Authorities were investigating a possible link between the shooting on Friday night in the town of Isla Vista near the campus of the University of California at Santa Barbara and a threatening video posted online.
In the YouTube video, a young man bitterly complained of loneliness and rejection by women and said he planned to kill people. The video appears to have been made by the suspect, Santa Barbara Sheriff Bill Brown told reporters.
Witnesses reported seeing someone driving a black BMW through the streets and shooting at people in Isla Vista, a beachside community where many college students live.
"It's obviously the work of a madman," Brown said at a news conference. "There's going to be a lot more information that will come out that will give a clearer picture of just how disturbed this individual was."
Seven people died in the rampage, including the suspect, Brown said.
He did not identify the suspect but a lawyer for the suspected gunman's family tentatively identified him as Elliot Rodger, son of a Hollywood director.
"I cannot confirm that but we believe it," the attorney, Alan Shifman, told reporters outside the family home in the Woodland Hills neighborhood of Los Angeles. "But the police would not give us 100 percent (certainty)."
"We offer our deepest, compassionate sympathy to the families involved in this terrible tragedy," Shifman told reporters, reading from a prepared statement on behalf of the family. "We are experiencing the most inconceivable pain and our hearts go out to everyone involved."
The suspected gunman's father was Peter Rodger, an assistant director on 2012 film "The Hunger Games."
Brown said deputies twice exchanged fire with the suspected gunman before his vehicle crashed. He said the man died of a gunshot wound to the head but could not immediately say if he was killed by deputies or a self-inflicted wound. It also was not known whether he was a UCSB student.
A semi-automatic handgun was recovered from the scene, Brown said.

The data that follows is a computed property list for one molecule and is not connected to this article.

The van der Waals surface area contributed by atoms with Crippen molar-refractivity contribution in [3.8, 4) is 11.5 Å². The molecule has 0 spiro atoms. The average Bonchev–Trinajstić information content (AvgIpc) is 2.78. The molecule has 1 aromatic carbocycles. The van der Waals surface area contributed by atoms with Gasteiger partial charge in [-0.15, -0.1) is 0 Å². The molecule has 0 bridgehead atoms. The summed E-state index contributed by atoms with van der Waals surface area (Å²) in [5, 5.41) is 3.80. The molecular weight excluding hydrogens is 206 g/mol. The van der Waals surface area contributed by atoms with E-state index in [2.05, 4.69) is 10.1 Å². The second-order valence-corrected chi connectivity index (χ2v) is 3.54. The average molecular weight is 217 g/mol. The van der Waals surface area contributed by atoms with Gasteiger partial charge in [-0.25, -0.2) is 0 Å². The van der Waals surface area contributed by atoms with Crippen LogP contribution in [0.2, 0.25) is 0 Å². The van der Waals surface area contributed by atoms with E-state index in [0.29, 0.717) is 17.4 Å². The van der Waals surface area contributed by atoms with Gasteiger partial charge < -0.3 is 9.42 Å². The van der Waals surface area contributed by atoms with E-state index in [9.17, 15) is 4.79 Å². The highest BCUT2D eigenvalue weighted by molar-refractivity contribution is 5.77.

The YouTube video police were studying showed a young man who identified himself as Elliot Rodger pouring out his hatred of women who have rejected him and "popular kids." He said he was about to kill people out of loneliness and sexual frustration.
The video appeared to have been uploaded to YouTube on Friday night, shortly before the shooting. "It would appear that is connected," Brown said.
YouTube has since removed the video, posting in its place a notice saying it violated its terms of service. A spokeswoman for Google, which owns YouTube, was not available for comment.
The identities of the dead were withheld pending notification of their families, Brown said. Santa Barbara Cottage Hospital was not releasing details about the conditions of the wounded in Friday's shooting.
Robert Johnson, a 21-year-old UCSB student, said he first noticed trouble after a car drove past him at a busy Isla Vista intersection and he then heard "popping noises" that he originally mistook for firecrackers or the car backfiring.
"Then the sound came again, and by that point it had pulled up in front of a convenience store deli, and someone in the car was firing into a crowd of about eight, 10 people that were gathered in front of the store," he said.
"Everyone that was being fired upon, they all jumped and scrambled to run inside the store," he said.
The car had darkly tinted windows and the occupant was not visible, Johnson said.
College student Brad Martin told a UCSB student newspaper that his girlfriend was "absolutely hysterical" after being approached by the gunman with a weapon she initially was not sure was real.
"She said the next second he raised it up to her face ... and she turned around and started running," Martin told the Daily Nexus. "That's when she heard 'bang, bang, bang' right behind her as she was running."
UCSB President Janet Napolitano said she was "shocked and deeply saddened" by the shooting near the campus.
"Our thoughts and prayers go out to the victims of this tragedy, their families and the entire Santa Barbara community," she said in a statement.
Napolitano, formerly U.S. secretary of Homeland Security, said victims' families still were being notified.
The university was offering services to family members, faculty and students, including counseling, she said.
The incident was the latest mass shooting in the United States, where schools, shopping malls and military bases have been scenes of such crimes.
Last month, a gunman killed three people and himself at the Fort Hood U.S. Army base in Texas, where another gunman killed 13 people in 2009.
In December 2012, 20 children and six adults were killed in a mass shooting at an elementary school in Newtown, Connecticut. Six months before that, a gunman killed 14 people in a Denver-area movie theater.
The deadliest U.S. mass shooting in modern times was in 2007, when a student at Virginia Tech killed 32 people in a shooting spree.
Some 23,000 people live in Isla Vista. Many are students at UCSB, which has an enrollment of about 22,000, or at Santa Barbara City College.